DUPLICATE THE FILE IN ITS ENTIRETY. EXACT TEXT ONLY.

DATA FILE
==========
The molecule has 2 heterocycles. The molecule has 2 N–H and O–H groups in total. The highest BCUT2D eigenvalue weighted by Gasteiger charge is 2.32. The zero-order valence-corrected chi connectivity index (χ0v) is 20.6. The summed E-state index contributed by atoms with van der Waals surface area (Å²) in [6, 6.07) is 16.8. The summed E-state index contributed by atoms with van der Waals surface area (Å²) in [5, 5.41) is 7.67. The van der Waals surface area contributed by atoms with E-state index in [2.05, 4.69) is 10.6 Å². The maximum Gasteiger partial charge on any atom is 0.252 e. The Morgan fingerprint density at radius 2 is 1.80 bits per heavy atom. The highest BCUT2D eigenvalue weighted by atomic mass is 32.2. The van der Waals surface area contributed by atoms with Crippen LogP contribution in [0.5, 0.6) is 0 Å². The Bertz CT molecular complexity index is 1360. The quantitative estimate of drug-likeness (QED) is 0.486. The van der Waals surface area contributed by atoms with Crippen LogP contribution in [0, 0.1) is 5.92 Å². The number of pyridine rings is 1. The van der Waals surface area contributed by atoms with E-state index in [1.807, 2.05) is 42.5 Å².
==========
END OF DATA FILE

The molecule has 2 heterocycles. The molecule has 2 N–H and O–H groups in total. The highest BCUT2D eigenvalue weighted by Gasteiger charge is 2.32. The zero-order valence-corrected chi connectivity index (χ0v) is 20.6. The summed E-state index contributed by atoms with van der Waals surface area (Å²) in [6, 6.07) is 16.8. The summed E-state index contributed by atoms with van der Waals surface area (Å²) in [5, 5.41) is 7.67. The van der Waals surface area contributed by atoms with E-state index in [2.05, 4.69) is 10.6 Å². The maximum Gasteiger partial charge on any atom is 0.252 e. The Morgan fingerprint density at radius 2 is 1.80 bits per heavy atom. The highest BCUT2D eigenvalue weighted by atomic mass is 32.2. The van der Waals surface area contributed by atoms with Crippen LogP contribution in [0.5, 0.6) is 0 Å². The Bertz CT molecular complexity index is 1360. The quantitative estimate of drug-likeness (QED) is 0.486. The van der Waals surface area contributed by atoms with Crippen LogP contribution in [0, 0.1) is 5.92 Å². The number of pyridine rings is 1. The van der Waals surface area contributed by atoms with E-state index in [1.807, 2.05) is 42.5 Å².